Afterward, she expressed to Augustine the feeling St. Paul did in Philippians, that God had brought to completion the good work He had entrusted to her. Moved by her love and faith, her husband had been baptized before his death. Once her son was secured in Christ, she felt at rest and died shortly after.
St. Augustine’s youth resembles that of our own youth today. Even though his Confessions (the book he wrote about his conversion) was written in the 5th century, it resembles our own age in a remarkable way. We can take heart, as Monica did, that God’s work won’t go unharvested and to persevere in prayer and sacrifice.
It reminds me of the classic scenario where a child has one parent who only promises what he or she can deliver on and provides for the seemingly small but daily sacrifices the child needs, while the other parent neglects the daily work and present needs but compensates with big promises that they never keep. At the time, the big talker overshadows the real gifts the child is receiving. However, in time, the truth gets revealed and the value of those real gifts outshines the shadow of the imagined gifts.
The Truth is true. Eventually, the world’s false promises come up empty and Christ’s promises prove real. Hopefully some of our kids and loved ones will trust in Christ and resist the weeds to begin with, and they will experience the peace of Christ permeate their life early on. Some of our loved ones will be more lured by the weeds and may experiment with the glamour of the worldly values. Yet, even this may lead them back to Christ as they begin to feel the anxiety and degradation that it produces.
For your part, keep on planting good seed. Keep praying, teaching, role modeling, and working on your own conversion. Elisabeth Leseur (1866-1914) did just that, and shortly after her death her atheist husband became Catholic, and later a Dominican priest! In her journal, Elisabeth wrote,
“Whatever suffering this [isolation of faith] entails, I offer for the souls who are so dear to me. Nothing is lost, not one grief or one tear.”
She was right. Like St. Monica, God blessed her tears and sacrifice with a rich harvest of the seeds she had planted and the leaven of her charity. Jesus said that “the righteous will shine like the sun in the kingdom of their Father.” Elisabeth’s husband Felix testified to this saying of her life, especially in her final years as she was bedridden from illness:
She did indeed uplift all who surrounded or approached her, and it was a strange thing to see this woman, so modest, so humble of heart, condemned to practical immobility, shedding around her far and wide the light of her great influence.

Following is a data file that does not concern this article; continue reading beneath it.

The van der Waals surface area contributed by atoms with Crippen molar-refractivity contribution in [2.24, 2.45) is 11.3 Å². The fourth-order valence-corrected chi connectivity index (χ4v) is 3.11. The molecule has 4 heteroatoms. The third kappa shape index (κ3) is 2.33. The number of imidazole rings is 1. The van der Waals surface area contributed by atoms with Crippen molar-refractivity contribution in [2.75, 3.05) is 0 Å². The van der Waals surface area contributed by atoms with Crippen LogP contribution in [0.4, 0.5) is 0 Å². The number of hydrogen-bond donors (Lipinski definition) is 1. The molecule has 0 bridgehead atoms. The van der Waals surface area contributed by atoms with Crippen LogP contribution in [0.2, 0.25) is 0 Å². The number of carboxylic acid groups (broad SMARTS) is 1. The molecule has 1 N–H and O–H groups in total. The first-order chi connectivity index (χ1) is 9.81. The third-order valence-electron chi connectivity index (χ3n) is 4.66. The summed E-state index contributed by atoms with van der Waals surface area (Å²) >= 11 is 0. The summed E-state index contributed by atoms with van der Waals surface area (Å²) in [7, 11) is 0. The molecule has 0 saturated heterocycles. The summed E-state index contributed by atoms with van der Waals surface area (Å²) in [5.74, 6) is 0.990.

One friend of theirs (also an atheist) said of Elizabeth after her death:
Some beings are a light toward which all turn who need light to live by!
The culture may feel louder and stronger but persevere. Have hope in Christ and battle for your loved ones with prayer, sacrifice, and kindness. We already know the winning side and it’s Christ!
- How have you planted seeds of faith in others? How might you continue to do that in similar or new ways?
- How can you add leaven to the dough through Christian acts of love? What are common situations in your daily life that offer opportunities for patience, gentleness, strength, or forgiveness?
- Who has planted seeds of faith in you? Consider how they have grown over time and with age and experience.
- What weeds of worldliness are growing alongside the wheat in you?
- What are the present challenges against the faith in your family and friendships? How might you entrust them to Christ and battle with prayers and sacrifices?
Make a Resolution (Practical Application):
- When confronted with frustration this week, turn to Christ with a prayer (such as Philippians 1:6), or battle by praying a rosary (St. Padre Pio called it his weapon because of its power against Satan and for conversion of souls), or asking the prayers of the guardian angels or a favorite saint.
- Read about the lives of St. Augustine and St. Monica.
- If you know someone who has made it to the other side of a struggle you are currently in, reach out to them and listen to their story to gain greater hope.
~ Written by Angela Jendro © 2019
2 thoughts on “When Your Work for Christ Feels Sabotaged”
Wow. This was your best yet.
Thank you! That means a lot!